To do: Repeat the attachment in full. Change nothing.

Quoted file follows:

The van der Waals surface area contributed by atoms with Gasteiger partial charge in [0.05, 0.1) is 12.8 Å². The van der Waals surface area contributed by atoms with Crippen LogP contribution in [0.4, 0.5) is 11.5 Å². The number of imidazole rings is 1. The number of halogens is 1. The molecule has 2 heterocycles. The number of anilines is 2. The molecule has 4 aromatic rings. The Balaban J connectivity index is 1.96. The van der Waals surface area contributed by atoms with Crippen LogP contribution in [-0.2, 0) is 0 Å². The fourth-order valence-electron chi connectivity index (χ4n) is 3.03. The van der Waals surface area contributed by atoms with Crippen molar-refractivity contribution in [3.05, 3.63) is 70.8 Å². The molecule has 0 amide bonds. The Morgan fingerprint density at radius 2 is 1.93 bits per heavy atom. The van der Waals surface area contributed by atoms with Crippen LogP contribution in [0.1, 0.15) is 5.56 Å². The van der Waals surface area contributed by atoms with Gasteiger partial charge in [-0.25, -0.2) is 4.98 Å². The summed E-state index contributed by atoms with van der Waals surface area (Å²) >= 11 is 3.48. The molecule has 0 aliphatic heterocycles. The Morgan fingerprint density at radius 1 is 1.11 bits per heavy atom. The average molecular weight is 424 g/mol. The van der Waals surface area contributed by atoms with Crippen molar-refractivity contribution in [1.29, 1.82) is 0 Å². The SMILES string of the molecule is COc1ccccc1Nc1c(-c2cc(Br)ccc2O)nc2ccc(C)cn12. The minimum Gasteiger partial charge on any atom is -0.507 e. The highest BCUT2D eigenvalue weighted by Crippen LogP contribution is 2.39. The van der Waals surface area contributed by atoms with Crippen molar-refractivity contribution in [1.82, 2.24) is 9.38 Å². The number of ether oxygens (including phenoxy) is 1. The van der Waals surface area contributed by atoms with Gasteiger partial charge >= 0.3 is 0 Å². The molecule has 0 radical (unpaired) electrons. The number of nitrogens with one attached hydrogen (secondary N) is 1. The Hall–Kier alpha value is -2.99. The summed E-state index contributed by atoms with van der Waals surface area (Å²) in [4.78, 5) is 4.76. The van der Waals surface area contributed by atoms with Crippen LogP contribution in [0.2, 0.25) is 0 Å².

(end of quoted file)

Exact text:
The van der Waals surface area contributed by atoms with Gasteiger partial charge in [0.05, 0.1) is 12.8 Å². The van der Waals surface area contributed by atoms with Crippen LogP contribution in [0.4, 0.5) is 11.5 Å². The number of imidazole rings is 1. The number of halogens is 1. The molecule has 2 heterocycles. The number of anilines is 2. The molecule has 4 aromatic rings. The Balaban J connectivity index is 1.96. The van der Waals surface area contributed by atoms with Crippen LogP contribution in [-0.2, 0) is 0 Å². The fourth-order valence-electron chi connectivity index (χ4n) is 3.03. The van der Waals surface area contributed by atoms with Crippen molar-refractivity contribution in [3.05, 3.63) is 70.8 Å². The molecule has 0 amide bonds. The Morgan fingerprint density at radius 2 is 1.93 bits per heavy atom. The van der Waals surface area contributed by atoms with Crippen LogP contribution in [0.1, 0.15) is 5.56 Å². The van der Waals surface area contributed by atoms with Gasteiger partial charge in [-0.25, -0.2) is 4.98 Å². The summed E-state index contributed by atoms with van der Waals surface area (Å²) >= 11 is 3.48. The molecule has 0 aliphatic heterocycles. The Morgan fingerprint density at radius 1 is 1.11 bits per heavy atom. The average molecular weight is 424 g/mol. The van der Waals surface area contributed by atoms with Crippen molar-refractivity contribution in [1.29, 1.82) is 0 Å². The SMILES string of the molecule is COc1ccccc1Nc1c(-c2cc(Br)ccc2O)nc2ccc(C)cn12. The minimum Gasteiger partial charge on any atom is -0.507 e. The highest BCUT2D eigenvalue weighted by Crippen LogP contribution is 2.39. The van der Waals surface area contributed by atoms with Crippen molar-refractivity contribution in [1.82, 2.24) is 9.38 Å². The number of ether oxygens (including phenoxy) is 1. The van der Waals surface area contributed by atoms with Gasteiger partial charge >= 0.3 is 0 Å². The molecule has 0 radical (unpaired) electrons. The number of nitrogens with one attached hydrogen (secondary N) is 1. The Hall–Kier alpha value is -2.99. The summed E-state index contributed by atoms with van der Waals surface area (Å²) in [4.78, 5) is 4.76. The van der Waals surface area contributed by atoms with Crippen LogP contribution in [0.2, 0.25) is 0 Å².